I have spent the majority of my education in various co-ed schools, however, when I made the leap into secondary school, like many others, I was forced to consider the advantages and disadvantages of both single sex and mixed schools.

Some people argue that single sex schools allow children to flourish more because the teaching style can be tailored to suit different gender’s learning needs. For example, research shows that girls prefer collaborative and discussion-based tasks, whilst boys enjoy more direction and guidance from the teacher. Moreover, many people are convinced that in single sex schools, students are free to embrace any subjects as there are no male or female dominated lessons. Indeed, BBC active states that at 26 Girl Day School Trusts and Academies, girls are more than twice likely to opt for science or engineering degrees at university level, than girls nationally.

Others argue that single sex schools increase gender segregation and stereotypes, which is not in keeping with the modern society values which we promote in today’s world where we try to provide men and women with equal opportunities in all professions. As well as this it is extremely important that children have the opportunity to hear both male and female opinions on texts such as poems and novels. This will enable them to be more tolerant and respectful to different views. Additionally, people believe that mixed education is far better because it prepares you for later life. As an employable adult, it is vital that you are able to easily interact with both genders on a daily basis, and co-educational schools kindle these fundamental skills from an early age. Furthermore, exposing children to a situation similar to real life, in which people of the opposite gender will be present, mixed schools help to teach the whole child. A school’s duty involves so much more than merely churning out excellent grades like an exam factory. A balanced education will inevitably lead to a well-rounded, socially sophisticated individual who will be equipped for the harsh realities of the working world.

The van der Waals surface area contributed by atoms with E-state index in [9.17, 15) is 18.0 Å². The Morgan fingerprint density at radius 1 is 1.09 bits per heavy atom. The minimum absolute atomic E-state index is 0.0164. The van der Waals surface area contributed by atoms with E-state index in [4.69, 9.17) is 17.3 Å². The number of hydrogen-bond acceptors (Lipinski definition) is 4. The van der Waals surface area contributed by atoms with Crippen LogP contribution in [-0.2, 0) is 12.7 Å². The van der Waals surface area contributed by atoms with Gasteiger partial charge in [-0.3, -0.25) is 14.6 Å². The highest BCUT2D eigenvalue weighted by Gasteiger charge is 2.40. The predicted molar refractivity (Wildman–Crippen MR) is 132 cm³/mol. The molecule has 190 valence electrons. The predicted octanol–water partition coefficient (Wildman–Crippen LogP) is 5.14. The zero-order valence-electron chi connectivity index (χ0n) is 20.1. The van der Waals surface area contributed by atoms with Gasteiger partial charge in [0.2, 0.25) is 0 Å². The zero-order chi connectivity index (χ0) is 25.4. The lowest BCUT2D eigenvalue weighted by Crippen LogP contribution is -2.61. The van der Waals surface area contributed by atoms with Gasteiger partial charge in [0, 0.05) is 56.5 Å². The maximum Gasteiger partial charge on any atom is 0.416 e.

Rachael Owens, the current Headmistress at St Georges College Weybridge has had experience both being educated at and working in numerous single sex and mixed schools. She strongly believes that gender rarely affects a school’s performance and it is vital to treat children as individuals, rather than generalise them into groups of boys and girls, as this can result in sexism and stereotypical behaviour. She told me “the most important thing about educating girls and boys is not that they are a girl or boy, but that you are educating individuals, irrespective of gender”.

Overall, in my opinion, it is more important to consider other factors like the leadership and teaching, when moving schools. It is mainly down to personal preference since a child’s favoured style of learning is not dictated necessarily by their gender and in my personal experience there are advantages as well as disadvantages to both systems.